Tariq Ali, born in Lahore, based in London, an internationally renowned writer, an editor of the New Left Review and author of the recent bestseller The Clash of Fundamentalisms: Crusades, Jihads and Modernity, has been a consistent critic of global imperialism since the 1960s. In conversation with David Barsamian at Porto Alegre, Brazil, he elaborated on the nature of contemporary imperialism, the complicity of the US media, the erosion of national sovereignty through the creation of dictatorial client regimes, and the nature of the Anglo-American imperial alliance and the war in Iraq.
David Barsamian: Imperialism is not a word that is often used in polite discourse in the United States.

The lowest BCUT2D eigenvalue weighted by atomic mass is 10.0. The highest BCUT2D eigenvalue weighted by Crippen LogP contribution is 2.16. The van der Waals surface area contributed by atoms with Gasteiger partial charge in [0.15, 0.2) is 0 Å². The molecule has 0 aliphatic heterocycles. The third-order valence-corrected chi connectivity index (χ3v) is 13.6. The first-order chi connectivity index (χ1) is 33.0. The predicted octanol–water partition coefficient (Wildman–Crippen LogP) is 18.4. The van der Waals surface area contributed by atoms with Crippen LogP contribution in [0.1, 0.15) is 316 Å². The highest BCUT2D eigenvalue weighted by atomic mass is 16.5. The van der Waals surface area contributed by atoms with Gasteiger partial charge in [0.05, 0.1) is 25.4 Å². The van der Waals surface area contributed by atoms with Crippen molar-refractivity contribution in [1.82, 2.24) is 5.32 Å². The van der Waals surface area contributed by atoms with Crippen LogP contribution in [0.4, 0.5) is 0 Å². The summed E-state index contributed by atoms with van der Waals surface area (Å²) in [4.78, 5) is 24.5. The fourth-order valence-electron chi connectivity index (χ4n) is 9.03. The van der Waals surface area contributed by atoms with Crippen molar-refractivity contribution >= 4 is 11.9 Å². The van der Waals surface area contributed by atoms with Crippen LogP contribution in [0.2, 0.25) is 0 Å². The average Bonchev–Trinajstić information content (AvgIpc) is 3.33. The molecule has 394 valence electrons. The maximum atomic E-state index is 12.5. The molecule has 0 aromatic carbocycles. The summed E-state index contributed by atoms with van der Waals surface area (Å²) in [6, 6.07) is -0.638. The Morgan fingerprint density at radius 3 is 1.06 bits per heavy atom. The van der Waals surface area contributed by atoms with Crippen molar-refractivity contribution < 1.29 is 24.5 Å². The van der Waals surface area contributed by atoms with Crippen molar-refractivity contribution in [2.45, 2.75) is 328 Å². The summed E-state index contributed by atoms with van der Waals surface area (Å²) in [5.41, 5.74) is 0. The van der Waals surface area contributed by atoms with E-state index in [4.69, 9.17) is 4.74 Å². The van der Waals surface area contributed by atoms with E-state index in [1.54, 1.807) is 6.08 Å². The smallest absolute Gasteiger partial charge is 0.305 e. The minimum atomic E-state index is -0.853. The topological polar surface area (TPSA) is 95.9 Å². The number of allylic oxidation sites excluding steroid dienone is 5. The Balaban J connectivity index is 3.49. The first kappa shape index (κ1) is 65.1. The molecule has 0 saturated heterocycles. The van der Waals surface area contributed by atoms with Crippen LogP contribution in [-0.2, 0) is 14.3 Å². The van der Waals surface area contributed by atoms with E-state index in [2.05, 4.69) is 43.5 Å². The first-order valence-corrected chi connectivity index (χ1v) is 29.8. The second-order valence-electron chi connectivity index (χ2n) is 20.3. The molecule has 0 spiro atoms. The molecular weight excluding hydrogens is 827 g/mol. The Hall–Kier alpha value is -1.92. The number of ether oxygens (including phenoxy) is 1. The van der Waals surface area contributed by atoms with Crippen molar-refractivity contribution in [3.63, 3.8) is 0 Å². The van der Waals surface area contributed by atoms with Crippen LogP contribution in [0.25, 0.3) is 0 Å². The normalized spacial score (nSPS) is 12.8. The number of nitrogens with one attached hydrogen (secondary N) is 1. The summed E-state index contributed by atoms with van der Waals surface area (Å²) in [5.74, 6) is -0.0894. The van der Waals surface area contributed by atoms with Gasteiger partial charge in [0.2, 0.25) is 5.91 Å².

Tariq Ali: It is a word they do not like, though it is a word they used a lot when the British empire was dominant. Liberal magazines were constantly attacking the British empire. On the eve of the second world war, a series of articles in The New Republic argued that there was very little to choose between the British empire and Hitler. They always had this hostility to the British empire because of the origins of the American state itself, and therefore they were very reluctant to accept the fact that they themselves had all the makings of an empire from very early on. They assumed that an empire consisted of colonies abroad which were ruled and staffed by people sent from the imperial country. And they said, “Well, we don’t do it like that”.